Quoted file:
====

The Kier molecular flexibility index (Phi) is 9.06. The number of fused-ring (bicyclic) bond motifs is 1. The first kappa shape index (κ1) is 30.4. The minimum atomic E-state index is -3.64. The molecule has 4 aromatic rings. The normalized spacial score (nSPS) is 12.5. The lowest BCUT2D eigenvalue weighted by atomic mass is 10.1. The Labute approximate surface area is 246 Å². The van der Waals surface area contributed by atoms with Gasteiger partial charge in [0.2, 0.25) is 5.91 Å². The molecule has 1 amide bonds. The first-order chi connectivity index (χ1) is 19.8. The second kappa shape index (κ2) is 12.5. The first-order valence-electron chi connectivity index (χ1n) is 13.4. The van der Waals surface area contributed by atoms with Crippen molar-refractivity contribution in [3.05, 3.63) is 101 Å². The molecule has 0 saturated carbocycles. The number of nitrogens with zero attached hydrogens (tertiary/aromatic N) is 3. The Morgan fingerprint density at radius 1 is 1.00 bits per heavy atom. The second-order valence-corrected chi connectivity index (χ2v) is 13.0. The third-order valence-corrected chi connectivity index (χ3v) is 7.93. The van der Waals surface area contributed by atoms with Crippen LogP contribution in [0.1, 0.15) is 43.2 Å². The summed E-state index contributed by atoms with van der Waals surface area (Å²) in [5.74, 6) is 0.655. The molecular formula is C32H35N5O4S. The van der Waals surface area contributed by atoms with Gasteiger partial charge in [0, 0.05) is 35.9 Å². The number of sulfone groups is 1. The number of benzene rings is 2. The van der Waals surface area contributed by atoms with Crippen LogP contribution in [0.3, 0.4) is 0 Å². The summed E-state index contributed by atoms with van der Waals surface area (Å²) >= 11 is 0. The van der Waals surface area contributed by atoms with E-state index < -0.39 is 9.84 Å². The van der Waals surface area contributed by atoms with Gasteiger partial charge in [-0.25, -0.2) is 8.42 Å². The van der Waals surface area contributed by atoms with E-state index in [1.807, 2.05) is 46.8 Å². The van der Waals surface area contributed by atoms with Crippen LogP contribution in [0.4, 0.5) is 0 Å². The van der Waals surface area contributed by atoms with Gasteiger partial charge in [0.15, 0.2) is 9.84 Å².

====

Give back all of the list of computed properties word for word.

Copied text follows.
The Kier molecular flexibility index (Phi) is 9.06. The number of fused-ring (bicyclic) bond motifs is 1. The first kappa shape index (κ1) is 30.4. The minimum atomic E-state index is -3.64. The molecule has 4 aromatic rings. The normalized spacial score (nSPS) is 12.5. The lowest BCUT2D eigenvalue weighted by atomic mass is 10.1. The Labute approximate surface area is 246 Å². The van der Waals surface area contributed by atoms with Gasteiger partial charge in [0.2, 0.25) is 5.91 Å². The molecule has 1 amide bonds. The first-order chi connectivity index (χ1) is 19.8. The second kappa shape index (κ2) is 12.5. The first-order valence-electron chi connectivity index (χ1n) is 13.4. The van der Waals surface area contributed by atoms with Crippen molar-refractivity contribution in [3.05, 3.63) is 101 Å². The molecule has 0 saturated carbocycles. The number of nitrogens with zero attached hydrogens (tertiary/aromatic N) is 3. The Morgan fingerprint density at radius 1 is 1.00 bits per heavy atom. The second-order valence-corrected chi connectivity index (χ2v) is 13.0. The third-order valence-corrected chi connectivity index (χ3v) is 7.93. The van der Waals surface area contributed by atoms with Crippen LogP contribution in [0.1, 0.15) is 43.2 Å². The summed E-state index contributed by atoms with van der Waals surface area (Å²) in [5.74, 6) is 0.655. The molecular formula is C32H35N5O4S. The van der Waals surface area contributed by atoms with Gasteiger partial charge in [0, 0.05) is 35.9 Å². The number of sulfone groups is 1. The number of benzene rings is 2. The van der Waals surface area contributed by atoms with Crippen LogP contribution in [0.3, 0.4) is 0 Å². The summed E-state index contributed by atoms with van der Waals surface area (Å²) >= 11 is 0. The van der Waals surface area contributed by atoms with E-state index < -0.39 is 9.84 Å². The van der Waals surface area contributed by atoms with Gasteiger partial charge in [-0.25, -0.2) is 8.42 Å². The van der Waals surface area contributed by atoms with E-state index in [1.807, 2.05) is 46.8 Å². The van der Waals surface area contributed by atoms with Crippen LogP contribution in [0.4, 0.5) is 0 Å². The van der Waals surface area contributed by atoms with Gasteiger partial charge in [0.15, 0.2) is 9.84 Å².